After a quick snack at Nishiki Market, take the scenic route along Kamogawa River before you go for dinner. There are pedestrian pathways on both sides of the Kamo River. On the walkway on the east side is quieter but it can be busy during the cherry blossom season.
And onthe west side of the riverbank, the path is next to the backends of restaurants along Pontocho Alley. During the warmer months, the restaurant balconies are open for business. The alfresco tables tend to fill up quickly especially when the cherry blossoms are in full bloom.
9. Pontocho Alley
Pontocho Alley is a narrow alley with many traditional restaurants and is parallel to Kamogawa River. The alley has budget restaurants but the majority of them are mid to high-end as the area is known for kaiseki ryori (Japanese haute cuisine).
Browse through the alley and around the area. The small narrow alleys are quite interesting and I promise you, you won’t get lost in the maze. And while you are meandering around the small streets, choose a restaurant in Pontocho Alley that appeals to you. Maybe one facing the Kamo River?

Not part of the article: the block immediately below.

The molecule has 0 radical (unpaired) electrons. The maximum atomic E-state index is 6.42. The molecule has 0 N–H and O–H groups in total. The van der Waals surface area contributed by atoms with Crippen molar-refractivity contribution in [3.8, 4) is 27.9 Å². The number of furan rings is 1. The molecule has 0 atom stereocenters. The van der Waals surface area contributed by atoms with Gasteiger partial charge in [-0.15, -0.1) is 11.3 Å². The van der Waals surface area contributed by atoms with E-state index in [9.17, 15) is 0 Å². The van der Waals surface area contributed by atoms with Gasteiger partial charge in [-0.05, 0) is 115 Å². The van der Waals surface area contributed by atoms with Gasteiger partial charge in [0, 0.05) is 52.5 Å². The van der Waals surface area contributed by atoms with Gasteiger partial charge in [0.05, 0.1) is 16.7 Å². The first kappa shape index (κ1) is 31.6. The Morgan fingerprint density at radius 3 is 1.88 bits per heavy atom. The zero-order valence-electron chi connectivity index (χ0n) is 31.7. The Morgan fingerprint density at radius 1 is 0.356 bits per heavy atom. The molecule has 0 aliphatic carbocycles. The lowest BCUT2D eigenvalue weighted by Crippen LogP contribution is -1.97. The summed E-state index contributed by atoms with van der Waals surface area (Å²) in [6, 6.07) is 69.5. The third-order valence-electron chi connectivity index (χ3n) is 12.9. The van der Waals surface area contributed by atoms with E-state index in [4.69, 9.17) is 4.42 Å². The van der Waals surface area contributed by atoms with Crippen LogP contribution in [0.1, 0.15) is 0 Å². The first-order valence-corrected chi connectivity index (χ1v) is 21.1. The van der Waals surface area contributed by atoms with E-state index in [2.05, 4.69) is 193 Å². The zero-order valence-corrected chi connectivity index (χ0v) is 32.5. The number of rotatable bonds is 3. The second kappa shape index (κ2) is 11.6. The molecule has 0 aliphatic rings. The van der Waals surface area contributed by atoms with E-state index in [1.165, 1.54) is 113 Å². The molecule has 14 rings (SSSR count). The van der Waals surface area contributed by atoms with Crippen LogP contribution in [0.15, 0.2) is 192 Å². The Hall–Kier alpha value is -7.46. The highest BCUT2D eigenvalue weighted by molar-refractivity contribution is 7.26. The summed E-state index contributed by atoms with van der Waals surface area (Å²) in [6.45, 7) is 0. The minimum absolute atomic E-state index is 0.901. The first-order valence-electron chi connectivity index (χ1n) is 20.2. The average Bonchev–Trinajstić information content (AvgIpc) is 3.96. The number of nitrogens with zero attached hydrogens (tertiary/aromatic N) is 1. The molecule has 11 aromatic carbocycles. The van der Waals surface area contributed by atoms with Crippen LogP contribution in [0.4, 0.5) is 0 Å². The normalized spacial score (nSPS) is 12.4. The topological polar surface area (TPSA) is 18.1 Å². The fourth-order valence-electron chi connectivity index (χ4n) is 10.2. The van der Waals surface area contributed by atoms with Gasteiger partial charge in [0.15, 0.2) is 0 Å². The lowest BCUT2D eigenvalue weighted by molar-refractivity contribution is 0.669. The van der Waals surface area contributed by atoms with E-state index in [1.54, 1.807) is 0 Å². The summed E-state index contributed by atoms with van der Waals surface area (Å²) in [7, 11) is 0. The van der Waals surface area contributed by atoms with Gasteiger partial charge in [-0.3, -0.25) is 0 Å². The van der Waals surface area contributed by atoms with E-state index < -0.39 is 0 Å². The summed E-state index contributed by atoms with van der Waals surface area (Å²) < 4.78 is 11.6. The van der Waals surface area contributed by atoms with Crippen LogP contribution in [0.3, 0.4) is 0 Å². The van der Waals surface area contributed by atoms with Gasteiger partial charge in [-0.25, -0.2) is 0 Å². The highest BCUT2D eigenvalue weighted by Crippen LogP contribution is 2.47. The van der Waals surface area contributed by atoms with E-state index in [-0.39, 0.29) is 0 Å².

After dinner, go back to Kamogawa River and enjoy the scenery at night. And if you haven’t bought your souvenirs yet, head back to Teramachi Street.
Spending more than 2 days in Kyoto? Check out some of these tours:
Day trips from Kyoto
Kyoto is an excellent city for day trips. If you are spending more than 2 days in Kyoto, you can visit many different places as a half-day excursion or full-day trips. There are many awesome day trips from Kyoto and here are some of them.
Kurama to Kibune in Mount Kurama
Located in north Kyoto in Mount Kurama are two small towns: Kurama and Kibune. The half-day hike starts with a visit to Kurama, a town known for Japanese onsen. Then the hike continues through Kurama-dera Temple, a Buddhist temple in the forest. Then continue onwards through the lush forest and complete the hike at Kibune where you can visit Kibnue Shrine.
It takes about two to three hours to complete and it is an easy trail that anyone can do.
Take the train from Gion-Shijo Station to Demachiyanagi Station, change trains and take it to Kurama Station (43 minutes, ¥650). On the way back, hop on the train at Kibuneguchi Station to Demachiyanagi Station, change trains and take it back to Gion-Shijo Station (41 minutes, ¥650).
Uji is a small town known for matcha green tea production and UNESCO World Heritage site Byōdō-in Temple, which is also the same temple on the ¥10 coin.